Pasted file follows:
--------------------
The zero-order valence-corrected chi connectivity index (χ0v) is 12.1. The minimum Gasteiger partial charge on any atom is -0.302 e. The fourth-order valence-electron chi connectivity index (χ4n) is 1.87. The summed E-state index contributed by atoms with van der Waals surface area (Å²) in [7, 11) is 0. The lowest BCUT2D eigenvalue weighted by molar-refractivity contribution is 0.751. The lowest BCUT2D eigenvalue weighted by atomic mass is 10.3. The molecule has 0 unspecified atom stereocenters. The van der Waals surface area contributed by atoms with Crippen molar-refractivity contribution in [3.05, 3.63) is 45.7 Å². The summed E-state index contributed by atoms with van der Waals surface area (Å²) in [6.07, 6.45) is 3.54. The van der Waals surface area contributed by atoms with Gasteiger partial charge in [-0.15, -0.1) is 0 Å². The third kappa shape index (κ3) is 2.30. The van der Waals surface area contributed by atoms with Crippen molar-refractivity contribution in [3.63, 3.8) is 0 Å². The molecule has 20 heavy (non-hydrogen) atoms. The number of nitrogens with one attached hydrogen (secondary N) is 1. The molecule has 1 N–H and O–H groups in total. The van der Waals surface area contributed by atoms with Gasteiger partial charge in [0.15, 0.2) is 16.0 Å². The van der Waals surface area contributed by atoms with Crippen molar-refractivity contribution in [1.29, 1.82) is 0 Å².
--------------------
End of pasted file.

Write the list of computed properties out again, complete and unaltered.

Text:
The zero-order valence-corrected chi connectivity index (χ0v) is 12.1. The minimum Gasteiger partial charge on any atom is -0.302 e. The fourth-order valence-electron chi connectivity index (χ4n) is 1.87. The summed E-state index contributed by atoms with van der Waals surface area (Å²) in [7, 11) is 0. The lowest BCUT2D eigenvalue weighted by molar-refractivity contribution is 0.751. The lowest BCUT2D eigenvalue weighted by atomic mass is 10.3. The molecule has 0 unspecified atom stereocenters. The van der Waals surface area contributed by atoms with Crippen molar-refractivity contribution in [3.05, 3.63) is 45.7 Å². The summed E-state index contributed by atoms with van der Waals surface area (Å²) in [6.07, 6.45) is 3.54. The van der Waals surface area contributed by atoms with Gasteiger partial charge in [-0.15, -0.1) is 0 Å². The third kappa shape index (κ3) is 2.30. The van der Waals surface area contributed by atoms with Crippen molar-refractivity contribution in [3.63, 3.8) is 0 Å². The molecule has 20 heavy (non-hydrogen) atoms. The number of nitrogens with one attached hydrogen (secondary N) is 1. The molecule has 1 N–H and O–H groups in total. The van der Waals surface area contributed by atoms with Gasteiger partial charge in [0.15, 0.2) is 16.0 Å². The van der Waals surface area contributed by atoms with Crippen molar-refractivity contribution in [1.29, 1.82) is 0 Å².